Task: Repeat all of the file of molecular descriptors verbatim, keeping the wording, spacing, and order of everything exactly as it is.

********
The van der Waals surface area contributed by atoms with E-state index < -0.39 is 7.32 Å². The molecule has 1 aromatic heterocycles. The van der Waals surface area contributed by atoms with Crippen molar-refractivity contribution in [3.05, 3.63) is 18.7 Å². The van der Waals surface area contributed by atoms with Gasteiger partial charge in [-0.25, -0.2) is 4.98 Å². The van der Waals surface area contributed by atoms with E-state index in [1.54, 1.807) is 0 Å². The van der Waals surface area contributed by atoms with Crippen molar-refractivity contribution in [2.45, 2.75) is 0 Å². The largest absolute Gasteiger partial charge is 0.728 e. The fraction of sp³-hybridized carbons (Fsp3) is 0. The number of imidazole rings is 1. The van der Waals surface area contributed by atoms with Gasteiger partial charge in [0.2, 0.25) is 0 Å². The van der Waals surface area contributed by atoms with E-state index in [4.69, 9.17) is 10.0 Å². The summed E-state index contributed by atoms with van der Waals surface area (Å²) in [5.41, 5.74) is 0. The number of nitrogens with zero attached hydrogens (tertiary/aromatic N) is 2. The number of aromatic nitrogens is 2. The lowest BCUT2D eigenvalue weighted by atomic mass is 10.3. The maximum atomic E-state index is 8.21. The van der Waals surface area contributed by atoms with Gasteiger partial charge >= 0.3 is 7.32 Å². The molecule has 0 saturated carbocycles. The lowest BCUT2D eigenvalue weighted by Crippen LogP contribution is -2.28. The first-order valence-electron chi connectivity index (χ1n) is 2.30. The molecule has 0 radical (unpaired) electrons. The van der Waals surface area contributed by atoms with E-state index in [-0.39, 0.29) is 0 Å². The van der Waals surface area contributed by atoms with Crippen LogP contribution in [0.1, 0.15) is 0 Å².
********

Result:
The van der Waals surface area contributed by atoms with E-state index < -0.39 is 7.32 Å². The molecule has 1 aromatic heterocycles. The van der Waals surface area contributed by atoms with Crippen molar-refractivity contribution in [3.05, 3.63) is 18.7 Å². The van der Waals surface area contributed by atoms with Gasteiger partial charge in [-0.25, -0.2) is 4.98 Å². The van der Waals surface area contributed by atoms with E-state index in [1.54, 1.807) is 0 Å². The van der Waals surface area contributed by atoms with Crippen molar-refractivity contribution in [2.45, 2.75) is 0 Å². The largest absolute Gasteiger partial charge is 0.728 e. The fraction of sp³-hybridized carbons (Fsp3) is 0. The number of imidazole rings is 1. The van der Waals surface area contributed by atoms with Gasteiger partial charge in [0.2, 0.25) is 0 Å². The van der Waals surface area contributed by atoms with E-state index in [4.69, 9.17) is 10.0 Å². The summed E-state index contributed by atoms with van der Waals surface area (Å²) in [5.41, 5.74) is 0. The number of nitrogens with zero attached hydrogens (tertiary/aromatic N) is 2. The number of aromatic nitrogens is 2. The lowest BCUT2D eigenvalue weighted by atomic mass is 10.3. The maximum atomic E-state index is 8.21. The van der Waals surface area contributed by atoms with Gasteiger partial charge >= 0.3 is 7.32 Å². The molecule has 0 saturated carbocycles. The lowest BCUT2D eigenvalue weighted by Crippen LogP contribution is -2.28. The first-order valence-electron chi connectivity index (χ1n) is 2.30. The molecule has 0 radical (unpaired) electrons. The van der Waals surface area contributed by atoms with E-state index in [-0.39, 0.29) is 0 Å². The van der Waals surface area contributed by atoms with Crippen LogP contribution in [0.1, 0.15) is 0 Å².